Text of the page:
Equatorial Africa was intended to be part of World Showcase's original line-up proposed in 1979, being placed between China and Germany. However, it would be pushed back with the intention of becoming World Showcase's first addition with a planned 1983 opening.
Imagineers would work with Roots author Alex Haley, who served as an adviser as well as the narrator for one of the pavilion's shows. Haley would appear in Epcot Center: The Opening Celebration in a brief segment talking about the project.
The concept would end up falling through as a result of Epcot's sponsorship model. The multi-nation design of Equatorial Africa was a way to split the costs for a pavilion among multiple African nations, with only Kenya, Senegal and the Ivory Coast signing letters of intent to take part. Political unrest in other parts of the region would serve to make negotiations more difficult and the shared costs were impractical to poorer nations. Additionally, the only corporate sponsor to step up was a company based in South Africa, and Disney was not willing to let the pavilion be associated with the Apartheid regime. Shortly after this, the concept would end up getting cancelled.
In contrast to the single-nation pavilions in the rest of World Showcase, Equatorial Africa would be a pan-African experience devoted to different parts of East and West Africa along the equatorial belt. One of the village's central landmarks would be a large treehouse that guests could climb to view a diorama of a busy watering hole on the savanna populated by numerous animals. The central part of the village, the Heritage area, would be a cultural demonstration space featuring performers from different nations. Additionally, an exhibit of African art could be found here.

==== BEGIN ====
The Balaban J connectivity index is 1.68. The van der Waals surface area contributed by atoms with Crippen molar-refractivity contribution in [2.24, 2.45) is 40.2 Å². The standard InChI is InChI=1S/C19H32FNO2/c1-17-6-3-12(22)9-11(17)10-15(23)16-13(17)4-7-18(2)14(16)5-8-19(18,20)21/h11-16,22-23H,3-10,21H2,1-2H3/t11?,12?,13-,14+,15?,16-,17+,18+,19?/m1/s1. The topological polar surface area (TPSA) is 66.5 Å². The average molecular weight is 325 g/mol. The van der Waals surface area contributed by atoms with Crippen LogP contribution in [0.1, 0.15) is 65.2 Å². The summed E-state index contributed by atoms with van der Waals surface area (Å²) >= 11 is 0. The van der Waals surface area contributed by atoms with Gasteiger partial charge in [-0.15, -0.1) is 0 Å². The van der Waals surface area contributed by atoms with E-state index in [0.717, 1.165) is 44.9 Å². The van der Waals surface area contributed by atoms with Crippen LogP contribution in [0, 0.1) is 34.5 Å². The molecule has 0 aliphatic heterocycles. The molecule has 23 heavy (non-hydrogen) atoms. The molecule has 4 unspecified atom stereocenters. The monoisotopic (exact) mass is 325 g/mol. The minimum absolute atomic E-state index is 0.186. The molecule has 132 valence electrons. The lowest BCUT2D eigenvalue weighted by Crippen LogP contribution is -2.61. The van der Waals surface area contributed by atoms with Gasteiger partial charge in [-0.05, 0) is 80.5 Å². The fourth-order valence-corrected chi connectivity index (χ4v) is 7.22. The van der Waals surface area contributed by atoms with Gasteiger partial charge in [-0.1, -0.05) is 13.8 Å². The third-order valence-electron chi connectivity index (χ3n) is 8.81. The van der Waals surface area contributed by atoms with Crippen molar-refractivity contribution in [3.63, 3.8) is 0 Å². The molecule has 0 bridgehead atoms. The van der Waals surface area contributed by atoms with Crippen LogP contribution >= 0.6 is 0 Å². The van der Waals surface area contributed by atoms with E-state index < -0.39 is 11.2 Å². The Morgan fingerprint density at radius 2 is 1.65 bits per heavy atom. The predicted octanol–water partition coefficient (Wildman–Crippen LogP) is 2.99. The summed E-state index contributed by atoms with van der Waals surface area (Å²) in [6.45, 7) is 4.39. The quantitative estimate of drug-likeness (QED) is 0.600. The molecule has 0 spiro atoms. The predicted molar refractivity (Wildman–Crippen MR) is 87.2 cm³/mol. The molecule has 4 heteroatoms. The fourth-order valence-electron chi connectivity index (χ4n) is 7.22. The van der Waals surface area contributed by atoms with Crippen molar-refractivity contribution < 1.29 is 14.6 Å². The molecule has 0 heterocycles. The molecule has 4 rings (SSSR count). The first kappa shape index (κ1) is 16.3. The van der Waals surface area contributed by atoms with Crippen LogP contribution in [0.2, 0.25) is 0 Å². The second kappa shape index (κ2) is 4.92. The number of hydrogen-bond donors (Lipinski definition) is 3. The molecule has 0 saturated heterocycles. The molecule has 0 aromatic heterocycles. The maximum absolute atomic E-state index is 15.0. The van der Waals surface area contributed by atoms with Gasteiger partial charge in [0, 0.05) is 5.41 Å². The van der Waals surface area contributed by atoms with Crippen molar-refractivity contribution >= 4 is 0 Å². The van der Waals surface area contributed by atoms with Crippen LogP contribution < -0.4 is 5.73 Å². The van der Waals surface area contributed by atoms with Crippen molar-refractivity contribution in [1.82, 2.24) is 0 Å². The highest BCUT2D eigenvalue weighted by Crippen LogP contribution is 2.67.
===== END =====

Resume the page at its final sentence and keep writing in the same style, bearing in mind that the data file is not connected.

Two main shows were proposed:
- The Heartbeat of Africa: The story of Equatorial Africa's history told through the music of its different cultures. A pre-show would be dedicated to the history of the drum, while the main show would be a trip through Africa's past, present and future through the eyes of a traditional storyteller. The finale would conclude in a modern African city at an outdoor jazz concert with lasers being projected onto the screen and bringing the instruments to colorful life.
- Africa Rediscovered: Hosted by Alex Haley, Africa Rediscovered was a film that would explore Africa's natural and cultural history, exploring different environments and Africa's status as the "cradle of humanity".
The site of the Equatorial Africa pavilion is now the home of the African Outpost marketplace area sponsored by Coca Cola. Additionally, much of the conceptual work that went into Equatorial Africa would inspire the Africa area at Disney's Animal Kingdom.
When the pavilion was in planning stages, Disney purchased the African art collection of Paul Tishman in 1984, with plans to display the collection in a gallery at the pavilion. It would also serve as a research collection during pre-production of The Lion King as the animators hoped to incorporate elements of African art into the design of the film's more fanciful sequences. Years later, in 2005, the collection, now referred to as the Tishman-Walt Disney Collection, was donated to the Smithsonian Institute, where it became part of the National Museum of African Art.
Of all the scrapped World Showcase pavilions, Equatorial Africa was the one that came closest to fruition. Both of the pavilion's films had already been made, and a model of the pavilion was showcased during Epcot's opening day telecast.